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Courageous Acts of Unity: Pursuing the Call with Rev. Winnie Varghese


Courageous Acts of Unity take on many forms. In the case of Rev. Winnie Varghese, it took

the shape of following her calling even when it led her to lead congregations of people who share her love for God and service but not her background or skin color.


Ordained in 2000, the Dallas native of Indian descent has been a college chaplain at UCLA

and Columbia University and served churches in Los Angeles and New York. Today, Rev. Varghese is a national leader in the Episcopal Church, known for her inspired writing, teaching, and preaching. She currently serves as the 23rd rector of St. Luke's Episcopal Church and is married to Elizabeth Toledo with whom she has two adult children.


Her unique life experiences have helped her understand the dynamics of church communities and develop her own philosophy of church leadership. Varghese's journey provides insight for anyone seeking to make a difference no matter what type of community they are called to serve.


When Inspiration strikes

During her first year of college at Agnes Scott in Decatur, Georgia, Varghese heard the

call. She was reading for a class about women in the Hebrew Bible taught by Dr. Tina Pippin when she sensed that she should be a priest. Her following thought was— "Are there women priests?"


Despite the lingering question, one thing she was sure of was that she was passionate about the power of how we read and understand the Bible. She also knew she wanted to pursue that passion within faith communities as opposed to in academia.


Still unclear about what it meant to be a priest, she trusted her calling and pursued it

by getting educated through schooling, meeting with priests, and engaging in service opportunities. As her sense of her calling deepened, she discovered the path to accomplishing her innermost inspiration.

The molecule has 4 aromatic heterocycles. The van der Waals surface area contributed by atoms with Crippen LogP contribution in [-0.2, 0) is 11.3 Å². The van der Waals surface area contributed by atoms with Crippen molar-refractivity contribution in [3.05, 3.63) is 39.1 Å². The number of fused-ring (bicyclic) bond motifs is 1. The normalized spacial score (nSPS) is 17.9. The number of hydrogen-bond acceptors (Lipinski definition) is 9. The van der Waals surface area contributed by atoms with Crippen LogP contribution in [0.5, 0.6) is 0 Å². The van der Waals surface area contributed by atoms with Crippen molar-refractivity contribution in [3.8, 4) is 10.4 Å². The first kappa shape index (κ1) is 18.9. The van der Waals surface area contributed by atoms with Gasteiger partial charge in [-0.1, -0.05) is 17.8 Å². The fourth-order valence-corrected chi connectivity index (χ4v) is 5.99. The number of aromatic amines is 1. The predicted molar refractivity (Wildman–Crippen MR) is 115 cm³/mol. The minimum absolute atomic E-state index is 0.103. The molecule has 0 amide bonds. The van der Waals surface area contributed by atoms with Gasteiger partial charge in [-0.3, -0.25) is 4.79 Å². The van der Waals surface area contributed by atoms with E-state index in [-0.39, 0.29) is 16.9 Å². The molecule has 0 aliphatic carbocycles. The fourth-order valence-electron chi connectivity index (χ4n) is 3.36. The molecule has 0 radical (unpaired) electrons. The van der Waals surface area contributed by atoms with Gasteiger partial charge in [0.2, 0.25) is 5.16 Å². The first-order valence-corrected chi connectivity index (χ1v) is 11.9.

At the same time of her spiritual awakening, Rev. Varghese realized she was gay. While her

sexuality could have been a barrier; she believes her honesty and vulnerability gave the people with power over her ordination process the opportunity to be more inclusive.


Overcoming obstacles to pursue a calling

Varghese's family is from a small place in India and are Christians from a very particular,

small community. Almost everywhere they go, the majority of people are different from them. In India, their language and faith represent a very small minority. In the U.S., where Varghese was born and raised, there also was no place where she felt part of the inside group.


Ironically, it is Varghese’s lived experiences of feeling on the “outside” that allow her

to be courageous in the pursuit of unifying and building communities—and leading change within the church. The Episcopal Church is over 90% white, but Varghese didn't think much about that while preparing for priesthood. Over time, she has given it more thought. She thinks about the origins of the church, how it made its money, and who built the buildings.


When Varghese was in New York, their oldest buildings were built by enslaved people or from the profits of the slave trade. While she often raises these issues and works on them, she comes to the issues of systemic and historical racism, sometimes feeling like an outsider.


In church, one wants to be all in with the community, authentically working through hard issues together. It feels like a disadvantage to not be on the inside of some of those conversations. While racism and sexism have not been as big an issue as many would think in Varghese’s personal experience, what's proved to be most difficult is when other people

of color or women unwarrantedly express opinions about who Varghese is and the authority she should have in the church.


Qualities needed for strong leadership

In the midst of resolving challenges, Varghese works hard to be a unifying pastor. To do so, she continues to do the personal work that allows her to be with people confidently and humbly. For her, that means practicing prayerful study, self-awareness, and developing the professional capacities needed to understand the opportunities and challenges of the church she serves.


Those are different at different scales and contexts. The happiest clergy are very flexible

and curious about the world. Enjoying being with people and learning are essential in roles like hers. Here are five principles that help her serve a diverse community:


  1. Be curious and take time to understand as many perspectives as possible before acting.

  2. Try very hard not to assume things about others. Do so by being aware of when your past experiences are influencing how you approach a situation.

  3. Give people the benefit of the doubt.

  4. Try to take nothing personally. It's rarely about us.

  5. Diversity is hard. Be joyful. We are so fortunate.

Her bonus advice is to act like the leader you aspire to be. Varghese's story proves that we

can become whomever we were meant to be if we are curious enough, open enough, and brave enough to pursue the call.



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